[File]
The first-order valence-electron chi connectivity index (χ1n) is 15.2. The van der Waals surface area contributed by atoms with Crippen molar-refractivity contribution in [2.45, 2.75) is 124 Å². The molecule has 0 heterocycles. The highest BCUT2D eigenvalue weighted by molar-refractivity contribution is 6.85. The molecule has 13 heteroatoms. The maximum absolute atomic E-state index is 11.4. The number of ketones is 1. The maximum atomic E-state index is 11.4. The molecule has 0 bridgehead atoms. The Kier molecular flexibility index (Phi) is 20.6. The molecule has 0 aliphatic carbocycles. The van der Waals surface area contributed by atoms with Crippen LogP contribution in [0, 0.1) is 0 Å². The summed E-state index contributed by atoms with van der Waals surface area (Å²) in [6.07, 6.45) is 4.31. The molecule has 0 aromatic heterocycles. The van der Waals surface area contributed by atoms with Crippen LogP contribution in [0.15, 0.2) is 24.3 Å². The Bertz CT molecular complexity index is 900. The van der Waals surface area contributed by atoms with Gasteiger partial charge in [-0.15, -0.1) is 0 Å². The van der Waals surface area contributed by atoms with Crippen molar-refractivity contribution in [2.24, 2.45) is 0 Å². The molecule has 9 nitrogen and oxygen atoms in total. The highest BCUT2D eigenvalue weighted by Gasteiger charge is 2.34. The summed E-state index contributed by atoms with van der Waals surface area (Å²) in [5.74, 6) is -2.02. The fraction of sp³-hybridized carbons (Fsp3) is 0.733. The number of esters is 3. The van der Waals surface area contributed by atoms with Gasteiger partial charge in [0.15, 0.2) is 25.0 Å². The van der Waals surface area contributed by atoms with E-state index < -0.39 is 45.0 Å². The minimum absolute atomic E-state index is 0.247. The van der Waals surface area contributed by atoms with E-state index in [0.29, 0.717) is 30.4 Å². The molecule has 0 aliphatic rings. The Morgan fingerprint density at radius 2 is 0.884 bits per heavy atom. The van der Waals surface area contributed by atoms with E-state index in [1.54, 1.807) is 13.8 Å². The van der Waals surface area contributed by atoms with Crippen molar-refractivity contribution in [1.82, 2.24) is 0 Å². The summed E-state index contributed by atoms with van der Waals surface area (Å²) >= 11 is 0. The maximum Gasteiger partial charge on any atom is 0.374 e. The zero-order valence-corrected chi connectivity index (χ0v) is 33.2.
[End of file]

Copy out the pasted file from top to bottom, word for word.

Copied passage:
The first-order valence-electron chi connectivity index (χ1n) is 15.2. The van der Waals surface area contributed by atoms with Crippen molar-refractivity contribution in [2.45, 2.75) is 124 Å². The molecule has 0 heterocycles. The highest BCUT2D eigenvalue weighted by molar-refractivity contribution is 6.85. The molecule has 13 heteroatoms. The maximum absolute atomic E-state index is 11.4. The number of ketones is 1. The maximum atomic E-state index is 11.4. The molecule has 0 bridgehead atoms. The Kier molecular flexibility index (Phi) is 20.6. The molecule has 0 aliphatic carbocycles. The van der Waals surface area contributed by atoms with Crippen LogP contribution in [0, 0.1) is 0 Å². The summed E-state index contributed by atoms with van der Waals surface area (Å²) in [6.07, 6.45) is 4.31. The molecule has 0 aromatic heterocycles. The van der Waals surface area contributed by atoms with Crippen LogP contribution in [0.15, 0.2) is 24.3 Å². The Bertz CT molecular complexity index is 900. The van der Waals surface area contributed by atoms with Gasteiger partial charge in [-0.15, -0.1) is 0 Å². The van der Waals surface area contributed by atoms with Crippen molar-refractivity contribution in [2.24, 2.45) is 0 Å². The molecule has 9 nitrogen and oxygen atoms in total. The highest BCUT2D eigenvalue weighted by Gasteiger charge is 2.34. The summed E-state index contributed by atoms with van der Waals surface area (Å²) in [5.74, 6) is -2.02. The fraction of sp³-hybridized carbons (Fsp3) is 0.733. The number of esters is 3. The van der Waals surface area contributed by atoms with Gasteiger partial charge in [0.15, 0.2) is 25.0 Å². The van der Waals surface area contributed by atoms with E-state index < -0.39 is 45.0 Å². The minimum absolute atomic E-state index is 0.247. The van der Waals surface area contributed by atoms with E-state index in [0.29, 0.717) is 30.4 Å². The molecule has 0 aliphatic rings. The Morgan fingerprint density at radius 2 is 0.884 bits per heavy atom. The van der Waals surface area contributed by atoms with E-state index in [1.54, 1.807) is 13.8 Å². The van der Waals surface area contributed by atoms with Crippen molar-refractivity contribution in [1.82, 2.24) is 0 Å². The summed E-state index contributed by atoms with van der Waals surface area (Å²) >= 11 is 0. The maximum Gasteiger partial charge on any atom is 0.374 e. The zero-order valence-corrected chi connectivity index (χ0v) is 33.2.